spring hill chicken.jpg
Photo by Leslie Kelly
Spring Hill's fried chicken lived up to its lofty word-of-mouth, but that bird is over and done.
I made an absolute

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Hey Spring Hill, That Was Some Motherclucking Good Fried Chicken!

spring hill chicken.jpg
Photo by Leslie Kelly
Spring Hill's fried chicken lived up to its lofty word-of-mouth, but that bird is over and done.
I made an absolute pig of myself last night at the grand finale of Spring Hill's wildly popular Monday-night fried-chicken feasts. Its swan song, if you'll pardon the first in a line of poultry puns.

When chef Mark Fuller announced in January he'd flip his last bird in July, you could almost hear a collective groan go up around the city: Noooooo! Say it isn't so! The West Seattle restaurant's phone lines clogged with fried-chicken fans trying to get a table for this family-style meal.

Since then, the staff is regularly peppered with stay-of-execution requests. Diners were not ready to stick a fork in it. They were not done.

Now, I'm an unapologetic fried-chicken snob, and as much as I enjoy the food at Spring Hill, I was mighty skeptical about all the hubbub. While living for a few years in Memphis, I ate my weight in crispy drumsticks, thighs, and breasts. As a good snob would, I thought, I've had the best. Why bother with the rest?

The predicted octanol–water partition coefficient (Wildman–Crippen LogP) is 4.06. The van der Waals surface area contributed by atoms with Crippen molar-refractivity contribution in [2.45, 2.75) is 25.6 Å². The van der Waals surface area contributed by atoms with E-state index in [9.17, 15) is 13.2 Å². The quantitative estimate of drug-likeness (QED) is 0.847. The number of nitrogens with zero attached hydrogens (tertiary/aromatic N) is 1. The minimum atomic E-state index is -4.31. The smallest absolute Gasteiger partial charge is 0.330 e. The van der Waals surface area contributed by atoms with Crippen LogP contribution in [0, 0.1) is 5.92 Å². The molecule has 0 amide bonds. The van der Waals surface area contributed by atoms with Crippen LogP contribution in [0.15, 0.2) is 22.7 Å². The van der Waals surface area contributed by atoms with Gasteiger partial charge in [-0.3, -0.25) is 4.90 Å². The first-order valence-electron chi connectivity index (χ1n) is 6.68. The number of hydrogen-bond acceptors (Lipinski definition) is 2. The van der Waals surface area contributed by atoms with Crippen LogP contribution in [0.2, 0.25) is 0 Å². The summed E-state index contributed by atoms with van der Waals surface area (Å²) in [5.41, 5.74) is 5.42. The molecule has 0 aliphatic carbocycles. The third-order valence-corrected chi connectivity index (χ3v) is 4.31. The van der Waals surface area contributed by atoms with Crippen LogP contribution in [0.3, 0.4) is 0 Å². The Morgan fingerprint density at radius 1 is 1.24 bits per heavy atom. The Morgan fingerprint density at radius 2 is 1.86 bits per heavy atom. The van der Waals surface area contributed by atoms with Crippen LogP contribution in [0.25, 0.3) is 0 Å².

That was before I sank my fangs into the first bite of the Spring Hill bird, the crunchy crackle of the skin almost drowning out my happy munching mantra: Mmmmmmm! The alchemy of salty seasoning and the golden crisp, greasy-good crust hugging the moist flesh was an instant rush. Like that runner's high, except that you're sitting down, hunched over a giant plate of heavenly chicken that lived up to every word of hype.

I'm a leg woman, but also managed to devour a thigh, breast, and wing. There were lovely sides, too. You might cry fowl, but I gave them short shrift. My primary focus was on the chicken, and by the end of the evening, I was stuffed. And a little sad. Could this really be the end? Oh, mama.

There was no funeral dirge playing. The party-esque mood of the room felt more like a Friday night than a Monday. The full house buzzed with happy conversation, though surely a few diners were clucking about what a shame it was that the fried-chicken dinners were over. Maybe we should start a petition? Cluck yeah! Bring 'em back! Pretty please with lard on top? Who's on board?

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